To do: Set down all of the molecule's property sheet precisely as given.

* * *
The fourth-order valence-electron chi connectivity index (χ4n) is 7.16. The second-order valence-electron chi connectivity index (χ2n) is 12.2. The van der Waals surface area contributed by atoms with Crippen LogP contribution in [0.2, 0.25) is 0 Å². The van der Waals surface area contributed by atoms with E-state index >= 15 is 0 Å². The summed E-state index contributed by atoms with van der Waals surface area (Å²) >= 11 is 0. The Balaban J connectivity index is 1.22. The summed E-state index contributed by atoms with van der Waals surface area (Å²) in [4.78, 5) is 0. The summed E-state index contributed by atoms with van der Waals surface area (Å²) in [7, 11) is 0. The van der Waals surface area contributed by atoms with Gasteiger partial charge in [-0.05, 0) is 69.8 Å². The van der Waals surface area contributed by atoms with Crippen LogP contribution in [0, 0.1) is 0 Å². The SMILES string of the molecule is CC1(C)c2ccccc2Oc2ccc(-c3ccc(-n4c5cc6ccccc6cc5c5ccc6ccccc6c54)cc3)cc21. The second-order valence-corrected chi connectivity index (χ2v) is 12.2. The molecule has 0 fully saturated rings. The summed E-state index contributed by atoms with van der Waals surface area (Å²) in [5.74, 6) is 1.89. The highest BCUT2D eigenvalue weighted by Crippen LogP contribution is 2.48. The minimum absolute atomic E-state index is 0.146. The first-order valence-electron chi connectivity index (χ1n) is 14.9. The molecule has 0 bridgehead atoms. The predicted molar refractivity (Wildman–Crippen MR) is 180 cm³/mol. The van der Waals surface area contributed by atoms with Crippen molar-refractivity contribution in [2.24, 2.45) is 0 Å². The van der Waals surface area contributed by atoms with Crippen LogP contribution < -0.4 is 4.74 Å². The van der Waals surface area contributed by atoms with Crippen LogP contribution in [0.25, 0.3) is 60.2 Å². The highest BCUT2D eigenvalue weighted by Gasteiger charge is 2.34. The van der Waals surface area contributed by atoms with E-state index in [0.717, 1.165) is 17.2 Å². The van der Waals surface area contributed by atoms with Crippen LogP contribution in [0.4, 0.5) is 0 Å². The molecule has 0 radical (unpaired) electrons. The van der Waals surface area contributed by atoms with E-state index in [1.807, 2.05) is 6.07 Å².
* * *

The fourth-order valence-electron chi connectivity index (χ4n) is 7.16. The second-order valence-electron chi connectivity index (χ2n) is 12.2. The van der Waals surface area contributed by atoms with Crippen LogP contribution in [0.2, 0.25) is 0 Å². The van der Waals surface area contributed by atoms with E-state index >= 15 is 0 Å². The summed E-state index contributed by atoms with van der Waals surface area (Å²) >= 11 is 0. The Balaban J connectivity index is 1.22. The summed E-state index contributed by atoms with van der Waals surface area (Å²) in [4.78, 5) is 0. The summed E-state index contributed by atoms with van der Waals surface area (Å²) in [7, 11) is 0. The van der Waals surface area contributed by atoms with Gasteiger partial charge in [-0.05, 0) is 69.8 Å². The van der Waals surface area contributed by atoms with Crippen LogP contribution in [0, 0.1) is 0 Å². The SMILES string of the molecule is CC1(C)c2ccccc2Oc2ccc(-c3ccc(-n4c5cc6ccccc6cc5c5ccc6ccccc6c54)cc3)cc21. The second-order valence-corrected chi connectivity index (χ2v) is 12.2. The molecule has 0 fully saturated rings. The summed E-state index contributed by atoms with van der Waals surface area (Å²) in [5.74, 6) is 1.89. The highest BCUT2D eigenvalue weighted by Crippen LogP contribution is 2.48. The minimum absolute atomic E-state index is 0.146. The first-order valence-electron chi connectivity index (χ1n) is 14.9. The molecule has 0 bridgehead atoms. The predicted molar refractivity (Wildman–Crippen MR) is 180 cm³/mol. The van der Waals surface area contributed by atoms with Crippen molar-refractivity contribution in [2.24, 2.45) is 0 Å². The van der Waals surface area contributed by atoms with Crippen LogP contribution < -0.4 is 4.74 Å². The van der Waals surface area contributed by atoms with Crippen LogP contribution in [0.25, 0.3) is 60.2 Å². The highest BCUT2D eigenvalue weighted by Gasteiger charge is 2.34. The van der Waals surface area contributed by atoms with E-state index in [0.717, 1.165) is 17.2 Å². The van der Waals surface area contributed by atoms with Crippen LogP contribution in [0.4, 0.5) is 0 Å². The molecule has 0 radical (unpaired) electrons. The van der Waals surface area contributed by atoms with E-state index in [1.807, 2.05) is 6.07 Å².